Friday 28 March 2014

Oxford Literary Festival - Some Thoughts

If you are a writer and/or love books then the ideal getaway has to be the Oxford Literary Festival. Like all good things, such as Christmas, it comes but once a year and when it does the event is a literary onslaught of all things bookish. The just over week long event features many big names in the field of literature, broadcasting and written journalism all eager to talk for an hour about their latest published work, answer questions from the audience and stay as long as required for the obligatory pasting of their John Hancock on your treasured copy of their publication. This year marked my first of what will hopefully be many more attendances at the festival and must say that it has certainly awakened the sleeping passion in me for all that is printed and bound.

The festival runs for a whole week usually from Saturday to the following Sunday with a myriad of talks from 10 am until eight o clock in the evening. Trying to catch every single event will be impossible as many occur at the same time at different locations. The nexus of all the arenas has to be the Sheldonian, the seventeenth century amphitheatre designed by Sir Christopher Wren and official ceremonial hall for Oxford University. Stepping into this wondrous venue is like stepping back in time with the only signs of modernity being the microphones and LCD Screen at the centre. Next to the Sheldonian is the festival marquee courtesy of the most giant of books stores, Blackwells. In the marquee there are a variety of mini talks based on the series of "Very short introduction to....." series of books, a cafĂ© and rest stop (with free WiFi) and of course books for sale, including those from authors featured at the festival. The events I have attended are as follows;

Thursday 27th March

The morning kicked off with a discussion on The Future of Investigative Journalism as examined by three veteran authors and reporters David Rose, Robert Wainwright, and Stewart Purvis (guided by Christine Spolar of the Financial Times) all from different fields of journalism. This was held in the beautifully scenic Corpus Christi College Campus and proved to be a lively debate between seasoned reporter with an assortment of contentious views on the ethics and future of what is now a controversial role in journalism. The second event of the day (my first at the fabulous Sheldonian) was to hear Jeremy Paxman, whose no-nonsense approach to interview continues to hold my admiration, talk about what it was that led him to write his latest book Great Britain's Great War. Paxman's relaxed and succinct lecture made it not a only a joy to listen to but also one which to easily take notes. I was particularly impressed by the absence of prepared notes on the podium from which Paxman spoke. All the speakers I met that day were not only happy to autograph their published works freshly purchased by moi but also to shoot the breeze further on the topic at hand. Paxman was keen to impress upon me after I had shared my observations on his speaking style, that what he said was basically rubbish.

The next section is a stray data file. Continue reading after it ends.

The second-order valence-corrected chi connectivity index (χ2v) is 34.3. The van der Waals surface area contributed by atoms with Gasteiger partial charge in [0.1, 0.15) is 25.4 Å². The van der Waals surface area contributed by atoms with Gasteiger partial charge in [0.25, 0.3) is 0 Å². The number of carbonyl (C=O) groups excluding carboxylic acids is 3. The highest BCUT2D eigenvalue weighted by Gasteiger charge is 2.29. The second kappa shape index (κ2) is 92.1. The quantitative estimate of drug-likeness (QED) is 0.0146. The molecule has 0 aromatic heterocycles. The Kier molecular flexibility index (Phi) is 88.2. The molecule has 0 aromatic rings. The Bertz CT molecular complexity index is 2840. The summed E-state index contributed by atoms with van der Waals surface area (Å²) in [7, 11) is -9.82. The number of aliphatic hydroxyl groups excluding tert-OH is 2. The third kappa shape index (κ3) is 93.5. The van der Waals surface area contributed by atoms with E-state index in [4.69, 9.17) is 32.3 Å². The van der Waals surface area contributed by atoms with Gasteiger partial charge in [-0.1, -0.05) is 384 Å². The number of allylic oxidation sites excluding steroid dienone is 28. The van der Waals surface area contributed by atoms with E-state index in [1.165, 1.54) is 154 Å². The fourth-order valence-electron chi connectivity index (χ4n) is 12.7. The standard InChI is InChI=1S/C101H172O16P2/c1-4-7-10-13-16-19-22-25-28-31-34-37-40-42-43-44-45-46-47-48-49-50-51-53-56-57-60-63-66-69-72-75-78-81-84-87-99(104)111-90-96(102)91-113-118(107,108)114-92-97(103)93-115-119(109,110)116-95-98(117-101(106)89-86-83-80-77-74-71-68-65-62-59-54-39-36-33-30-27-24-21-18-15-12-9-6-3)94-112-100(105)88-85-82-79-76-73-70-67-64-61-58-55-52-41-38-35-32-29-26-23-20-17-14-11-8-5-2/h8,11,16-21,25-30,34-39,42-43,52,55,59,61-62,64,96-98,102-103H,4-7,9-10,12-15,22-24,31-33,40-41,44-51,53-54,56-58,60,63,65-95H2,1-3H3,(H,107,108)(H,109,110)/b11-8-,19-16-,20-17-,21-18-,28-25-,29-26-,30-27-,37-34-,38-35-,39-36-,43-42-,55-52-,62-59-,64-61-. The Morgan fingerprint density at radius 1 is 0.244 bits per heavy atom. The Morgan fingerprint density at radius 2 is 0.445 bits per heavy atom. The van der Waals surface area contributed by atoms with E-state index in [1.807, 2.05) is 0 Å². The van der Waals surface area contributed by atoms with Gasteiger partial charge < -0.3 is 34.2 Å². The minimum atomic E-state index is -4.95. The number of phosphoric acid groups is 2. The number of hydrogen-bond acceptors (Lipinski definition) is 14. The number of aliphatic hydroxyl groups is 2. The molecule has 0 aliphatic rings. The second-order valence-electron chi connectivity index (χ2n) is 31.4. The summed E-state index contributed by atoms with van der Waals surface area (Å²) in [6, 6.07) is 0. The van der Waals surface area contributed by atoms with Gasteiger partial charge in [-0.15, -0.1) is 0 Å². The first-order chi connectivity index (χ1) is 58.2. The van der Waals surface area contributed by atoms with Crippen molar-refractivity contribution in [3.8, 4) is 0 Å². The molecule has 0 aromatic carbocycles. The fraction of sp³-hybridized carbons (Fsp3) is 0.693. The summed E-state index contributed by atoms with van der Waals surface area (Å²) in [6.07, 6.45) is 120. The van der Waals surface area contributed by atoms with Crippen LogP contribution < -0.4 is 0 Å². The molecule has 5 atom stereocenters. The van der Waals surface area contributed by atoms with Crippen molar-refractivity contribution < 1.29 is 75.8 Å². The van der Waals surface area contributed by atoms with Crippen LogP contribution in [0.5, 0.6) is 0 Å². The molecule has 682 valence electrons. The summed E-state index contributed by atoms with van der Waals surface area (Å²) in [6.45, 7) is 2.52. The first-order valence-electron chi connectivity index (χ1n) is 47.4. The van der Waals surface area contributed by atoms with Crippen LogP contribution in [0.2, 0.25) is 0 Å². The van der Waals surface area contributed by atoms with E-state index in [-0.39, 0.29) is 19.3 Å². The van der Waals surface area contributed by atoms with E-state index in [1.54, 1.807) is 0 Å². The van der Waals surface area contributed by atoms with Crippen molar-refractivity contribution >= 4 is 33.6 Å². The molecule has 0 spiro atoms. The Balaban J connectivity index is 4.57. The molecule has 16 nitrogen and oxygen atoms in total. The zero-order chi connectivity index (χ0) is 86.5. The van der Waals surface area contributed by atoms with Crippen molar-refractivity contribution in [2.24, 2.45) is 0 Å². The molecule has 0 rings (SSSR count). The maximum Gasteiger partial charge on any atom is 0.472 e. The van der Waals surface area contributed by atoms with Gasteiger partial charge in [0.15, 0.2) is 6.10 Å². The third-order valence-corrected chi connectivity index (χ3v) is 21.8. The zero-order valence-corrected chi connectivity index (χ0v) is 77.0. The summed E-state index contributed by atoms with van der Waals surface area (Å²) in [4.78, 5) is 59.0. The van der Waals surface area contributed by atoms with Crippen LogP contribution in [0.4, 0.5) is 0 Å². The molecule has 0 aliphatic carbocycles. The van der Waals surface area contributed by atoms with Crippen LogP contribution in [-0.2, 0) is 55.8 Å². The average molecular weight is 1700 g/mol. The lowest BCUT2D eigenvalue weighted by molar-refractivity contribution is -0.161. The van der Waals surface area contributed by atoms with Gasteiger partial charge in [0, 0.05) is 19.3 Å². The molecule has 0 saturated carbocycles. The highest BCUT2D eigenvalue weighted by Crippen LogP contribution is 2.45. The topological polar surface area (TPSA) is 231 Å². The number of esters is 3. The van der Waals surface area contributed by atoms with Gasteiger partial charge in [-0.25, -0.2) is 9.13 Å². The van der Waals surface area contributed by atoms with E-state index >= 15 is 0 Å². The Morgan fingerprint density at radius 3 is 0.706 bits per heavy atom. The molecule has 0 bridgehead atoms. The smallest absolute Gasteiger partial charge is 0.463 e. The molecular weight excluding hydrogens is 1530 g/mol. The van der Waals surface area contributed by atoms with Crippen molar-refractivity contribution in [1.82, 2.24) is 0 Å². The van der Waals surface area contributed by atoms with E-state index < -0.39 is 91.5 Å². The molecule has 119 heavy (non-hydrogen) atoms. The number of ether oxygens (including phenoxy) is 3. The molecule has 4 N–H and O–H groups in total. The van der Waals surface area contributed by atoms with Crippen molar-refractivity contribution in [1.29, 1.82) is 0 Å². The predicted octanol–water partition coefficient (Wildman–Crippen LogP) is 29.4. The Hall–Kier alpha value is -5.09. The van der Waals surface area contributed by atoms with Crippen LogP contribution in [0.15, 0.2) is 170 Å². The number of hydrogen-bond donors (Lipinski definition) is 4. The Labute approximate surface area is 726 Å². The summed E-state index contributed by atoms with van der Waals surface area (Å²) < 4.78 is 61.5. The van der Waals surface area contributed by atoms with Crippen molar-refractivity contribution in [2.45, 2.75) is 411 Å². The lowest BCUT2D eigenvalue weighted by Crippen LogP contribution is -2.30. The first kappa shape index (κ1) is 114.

Image Credit; Duncan Hull via flickr

Friday 28th March

This day I was to be based mainly at the Sheldonian in the company of two world renowned and honoured authors with very different takes on their writing craft. First was Alexander McCall Smith (Sandy to those who know him best) creator of the No.1 Ladies Detective Agency and 44 Scotland Street series of books amongst countless other titles. Interviewed by Financial Times correspondent Jan Dalley, McCall Smith talked of his love of poet W.H Auden as well as the recurring theme of unrequited love as a segue way to his latest novel The Forever Girl. It was an enjoyable talk with McCall Smith as funny and delightful as the vast array of characters he created leaving a very overwhelmed and star struck Ms Dalley with a sense  of genuine privilege to be in the company of this revered author.

The second talk of the day was for me a personal pleasure having grown up watching the South Bank Show on ITV (when perhaps I should have been in bed). Melvyn Bragg (Lord Bragg to everyone else) a writer and broadcaster who has interviewed thousands of artists from every known field of the arts. A very relaxed speaker up on stage Lord Bragg talked about what influenced him to write his latest fictional autobiography Grace and Mary. At times he was hard to follow digressing from the train of thought on several occasions but nonetheless engaging and insightful. This was reflective of a more seemingly holistic approach to his craft. He spoke of his mother and his life in general with great affection never bearing her any ill will even though she had never really paid him a compliment throughout his life.  Bragg describes his life as an immense privilege made up a series of flukes but also attributable to having grown up during a time in which people worked very hard.

Image Credit; Tim Walker via flickr

With two days left till the end of the festival and when I will sadly be back on the trains home, I can't help but feel I have seen much of the best of what this festival has to offer. I was disappointed to have missed the talk given by philosopher Roger Scruton, a man who was both the bane and pleasure of my time at University studying a two-part module titled Language and Mind. Nevertheless it has stirred up both the writer and the reader inside eager to throw myself into the latest additions to my ever increasing library and inspired to create ever more ephemeral yet informative posts as well as a return to those novels languishing in development hell.

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